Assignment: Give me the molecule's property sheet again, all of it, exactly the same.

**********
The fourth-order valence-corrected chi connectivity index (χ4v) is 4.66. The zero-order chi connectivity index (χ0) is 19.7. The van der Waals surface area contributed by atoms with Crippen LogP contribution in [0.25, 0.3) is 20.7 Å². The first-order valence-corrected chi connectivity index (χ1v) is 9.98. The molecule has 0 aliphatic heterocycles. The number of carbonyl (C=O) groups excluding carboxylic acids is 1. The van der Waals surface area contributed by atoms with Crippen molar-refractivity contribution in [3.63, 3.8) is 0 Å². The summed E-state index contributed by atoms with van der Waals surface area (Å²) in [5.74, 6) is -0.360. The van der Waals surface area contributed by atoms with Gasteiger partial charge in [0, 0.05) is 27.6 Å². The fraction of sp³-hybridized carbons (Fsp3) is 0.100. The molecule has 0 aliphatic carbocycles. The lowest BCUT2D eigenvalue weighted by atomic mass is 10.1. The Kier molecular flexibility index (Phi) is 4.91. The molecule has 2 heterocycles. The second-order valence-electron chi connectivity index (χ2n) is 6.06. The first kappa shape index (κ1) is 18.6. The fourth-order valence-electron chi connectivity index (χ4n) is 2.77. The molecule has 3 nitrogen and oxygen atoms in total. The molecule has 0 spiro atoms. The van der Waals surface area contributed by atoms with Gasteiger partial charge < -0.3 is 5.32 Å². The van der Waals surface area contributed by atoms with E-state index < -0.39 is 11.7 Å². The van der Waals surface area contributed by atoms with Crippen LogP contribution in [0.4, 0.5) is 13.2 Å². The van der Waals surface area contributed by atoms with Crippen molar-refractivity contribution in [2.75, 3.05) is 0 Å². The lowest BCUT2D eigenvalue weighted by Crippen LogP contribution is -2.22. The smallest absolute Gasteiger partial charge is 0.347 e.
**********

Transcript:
The fourth-order valence-corrected chi connectivity index (χ4v) is 4.66. The zero-order chi connectivity index (χ0) is 19.7. The van der Waals surface area contributed by atoms with Crippen LogP contribution in [0.25, 0.3) is 20.7 Å². The first-order valence-corrected chi connectivity index (χ1v) is 9.98. The molecule has 0 aliphatic heterocycles. The number of carbonyl (C=O) groups excluding carboxylic acids is 1. The van der Waals surface area contributed by atoms with Crippen molar-refractivity contribution in [3.63, 3.8) is 0 Å². The summed E-state index contributed by atoms with van der Waals surface area (Å²) in [5.74, 6) is -0.360. The van der Waals surface area contributed by atoms with Gasteiger partial charge in [0, 0.05) is 27.6 Å². The fraction of sp³-hybridized carbons (Fsp3) is 0.100. The molecule has 0 aliphatic carbocycles. The lowest BCUT2D eigenvalue weighted by atomic mass is 10.1. The Kier molecular flexibility index (Phi) is 4.91. The molecule has 2 heterocycles. The second-order valence-electron chi connectivity index (χ2n) is 6.06. The first kappa shape index (κ1) is 18.6. The fourth-order valence-electron chi connectivity index (χ4n) is 2.77. The molecule has 3 nitrogen and oxygen atoms in total. The molecule has 0 spiro atoms. The van der Waals surface area contributed by atoms with Gasteiger partial charge < -0.3 is 5.32 Å². The van der Waals surface area contributed by atoms with E-state index < -0.39 is 11.7 Å². The van der Waals surface area contributed by atoms with Crippen LogP contribution in [0.4, 0.5) is 13.2 Å². The van der Waals surface area contributed by atoms with Crippen molar-refractivity contribution in [2.75, 3.05) is 0 Å². The lowest BCUT2D eigenvalue weighted by Crippen LogP contribution is -2.22. The smallest absolute Gasteiger partial charge is 0.347 e.